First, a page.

Adaptations During Consultations
The brain is hugely complex, but we don’t need to fully understand neuroscience to be aware of it and its effect on our behaviour.
Knowing a bit about heuristics is helpful in understanding how we and our customers process information. That is relevant for you as salespeople because of the adaptations you have to make to your consultation as you take in what is happening and what the customer is saying. It is also relevant in understanding your customers because their brains use heuristics to quickly understand the information that you are presenting to them. This relates to the information on ‘why customers buy and why they don’t’.
The synapses are important because they stand in the way of your success. They can prevent you from doing what you want if you don’t take control of your thoughts. Professor Steve Peters wrote a couple of books – The Chimp Paradox is the most famous. I believe that what he describes in saying that there is a chimp in your brain is describing the same or a similar thing. I often refer to it as having an evil twin.
Brain processes are full of contradictions. The brain’s primary function is to keep you safe and comfortable – in your comfort zone. The weak spot is that it has learned from you what your comfort zone is.
It’s you that has taught it that you’re more comfortable smoking than giving up. It’s you that taught it that eating doughnuts is more comfortable than salad.
It’s you that tells your brain that you feel bad when you don’t get an order, so it tries to protect you by preventing you from trying.
Success in any field requires a certain amount of attention to controlling your own mind, but in sales, it takes more self-motivation.
When you have a job, you turn up, and the work is in front of you; you can get by putting one foot in front of the other until the day ends.
In sales, we are only as good as our last sale, and everything we think and do affects our ability to be motivated and to sell successfully. We just won’t ‘get by’ on a bad day if it means that we don’t fulfil the needs of the customer.
Heuristics and Synaptic responses have an effect on your:
- Your demeanour
- Your ability to ask for what you want
- The way that you’re perceived by your customer
- The way that you process your environment and react to it.
They also affect your customer in the way that they understand you and their ability to make a decision.
Heuristics reduce the mental effort required to make choices and decisions.
They play an important role in problem-solving and decision-making. They enable you to make snap decisions – not all of them are correct. One of the first times you will use heuristics to judge your customer is by the house they live in or the car in the drive. Your perception of their value will give you a clue whether your customer values quality. An old colleague of mine said he always judged his customer by their shoes. He said that even if rich people are dressed down, they will always wear quality shoes. Both are examples where heuristics have relied on your experience but can also limit your thinking because those judgements are not always correct.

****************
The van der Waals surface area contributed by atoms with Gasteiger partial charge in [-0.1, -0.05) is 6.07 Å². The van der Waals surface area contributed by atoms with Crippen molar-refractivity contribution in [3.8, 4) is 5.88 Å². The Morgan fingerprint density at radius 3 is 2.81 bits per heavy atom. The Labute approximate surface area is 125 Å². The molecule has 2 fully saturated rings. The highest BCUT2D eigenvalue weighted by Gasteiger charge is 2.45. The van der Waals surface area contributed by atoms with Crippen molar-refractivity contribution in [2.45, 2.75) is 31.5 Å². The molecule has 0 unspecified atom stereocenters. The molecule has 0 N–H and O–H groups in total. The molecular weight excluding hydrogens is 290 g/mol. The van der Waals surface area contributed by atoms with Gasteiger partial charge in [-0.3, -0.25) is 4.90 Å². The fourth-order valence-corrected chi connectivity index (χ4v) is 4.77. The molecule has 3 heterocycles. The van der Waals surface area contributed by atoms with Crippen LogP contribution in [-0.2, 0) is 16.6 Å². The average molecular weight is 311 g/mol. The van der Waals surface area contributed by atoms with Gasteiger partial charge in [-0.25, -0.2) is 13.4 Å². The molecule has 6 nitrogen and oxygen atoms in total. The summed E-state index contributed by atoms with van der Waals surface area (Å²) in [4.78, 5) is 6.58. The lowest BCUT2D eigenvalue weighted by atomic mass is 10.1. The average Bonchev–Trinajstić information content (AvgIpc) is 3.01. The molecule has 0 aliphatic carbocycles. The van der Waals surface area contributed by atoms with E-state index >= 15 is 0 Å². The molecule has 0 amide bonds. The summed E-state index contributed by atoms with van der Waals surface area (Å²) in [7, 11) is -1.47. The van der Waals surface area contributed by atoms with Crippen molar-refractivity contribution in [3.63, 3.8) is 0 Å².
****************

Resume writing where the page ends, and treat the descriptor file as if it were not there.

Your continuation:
When you are in an appointment, you must be instantly reactive to what is said and are constantly making decisions about what to say next, how to react, and behave. You cannot analyse all possible scenarios before deciding what to do. You would be paralysed by indecision, and your calls would take a long time. Not to mention that your customer would think you’re a bit slow.
We need these mental shortcuts to come up with quick solutions. To process and cope with the amount of information we encounter and to speed up the decision-making process, the brain relies on these mental shortcuts to simplify things, so we don’t have to spend endless amounts of time analysing every detail.
Your brain is constantly scanning the environment, just as it is when you’re driving. You notice vehicles up ahead, the traffic behind, road signs, exits, brake lights and indicators and make instantaneous decisions on how to react.
Your heuristics allow you to quickly think through the possible outcomes and arrive at a solution.
If a child runs towards a road, you don’t stand there thinking about what to do and the possible outcomes of various actions. Your brain sends a shortcut, and you spring into action.
Decisions are made based on how easy it is to bring a solution to mind. When trying to make a decision, you might quickly remember a number of relevant examples that you have direct experience of. They have happened before. Since these are more readily available in your memory, you will likely judge these as the best solution. If you don’t have a ready solution, you may take longer to think while you search your memory or ask a few more questions.